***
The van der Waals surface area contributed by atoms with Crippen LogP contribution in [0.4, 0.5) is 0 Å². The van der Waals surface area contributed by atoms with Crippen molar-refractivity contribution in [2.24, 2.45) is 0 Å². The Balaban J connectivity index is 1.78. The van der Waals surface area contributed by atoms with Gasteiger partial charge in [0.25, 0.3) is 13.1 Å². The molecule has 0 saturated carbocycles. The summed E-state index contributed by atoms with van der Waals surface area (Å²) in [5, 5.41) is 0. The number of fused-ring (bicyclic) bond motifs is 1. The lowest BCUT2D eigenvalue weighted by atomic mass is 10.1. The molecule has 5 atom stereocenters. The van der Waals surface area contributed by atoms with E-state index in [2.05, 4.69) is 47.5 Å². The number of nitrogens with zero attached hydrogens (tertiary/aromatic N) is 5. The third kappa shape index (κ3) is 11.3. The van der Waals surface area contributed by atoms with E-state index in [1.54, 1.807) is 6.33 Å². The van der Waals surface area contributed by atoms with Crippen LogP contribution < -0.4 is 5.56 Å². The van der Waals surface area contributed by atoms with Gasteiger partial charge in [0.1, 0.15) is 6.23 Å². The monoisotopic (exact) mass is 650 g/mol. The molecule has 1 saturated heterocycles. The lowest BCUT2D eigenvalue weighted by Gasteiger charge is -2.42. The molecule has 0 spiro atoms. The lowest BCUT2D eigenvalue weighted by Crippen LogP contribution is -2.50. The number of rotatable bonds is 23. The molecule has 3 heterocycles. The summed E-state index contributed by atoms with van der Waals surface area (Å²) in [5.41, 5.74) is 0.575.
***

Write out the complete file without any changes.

The van der Waals surface area contributed by atoms with Crippen LogP contribution in [0.4, 0.5) is 0 Å². The van der Waals surface area contributed by atoms with Crippen molar-refractivity contribution in [2.24, 2.45) is 0 Å². The Balaban J connectivity index is 1.78. The van der Waals surface area contributed by atoms with Gasteiger partial charge in [0.25, 0.3) is 13.1 Å². The molecule has 0 saturated carbocycles. The summed E-state index contributed by atoms with van der Waals surface area (Å²) in [5, 5.41) is 0. The number of fused-ring (bicyclic) bond motifs is 1. The lowest BCUT2D eigenvalue weighted by atomic mass is 10.1. The molecule has 5 atom stereocenters. The van der Waals surface area contributed by atoms with E-state index in [2.05, 4.69) is 47.5 Å². The number of nitrogens with zero attached hydrogens (tertiary/aromatic N) is 5. The third kappa shape index (κ3) is 11.3. The van der Waals surface area contributed by atoms with E-state index in [1.54, 1.807) is 6.33 Å². The van der Waals surface area contributed by atoms with Crippen LogP contribution < -0.4 is 5.56 Å². The van der Waals surface area contributed by atoms with Gasteiger partial charge in [0.1, 0.15) is 6.23 Å². The monoisotopic (exact) mass is 650 g/mol. The molecule has 1 saturated heterocycles. The lowest BCUT2D eigenvalue weighted by Gasteiger charge is -2.42. The molecule has 0 spiro atoms. The lowest BCUT2D eigenvalue weighted by Crippen LogP contribution is -2.50. The number of rotatable bonds is 23. The molecule has 3 heterocycles. The summed E-state index contributed by atoms with van der Waals surface area (Å²) in [5.41, 5.74) is 0.575.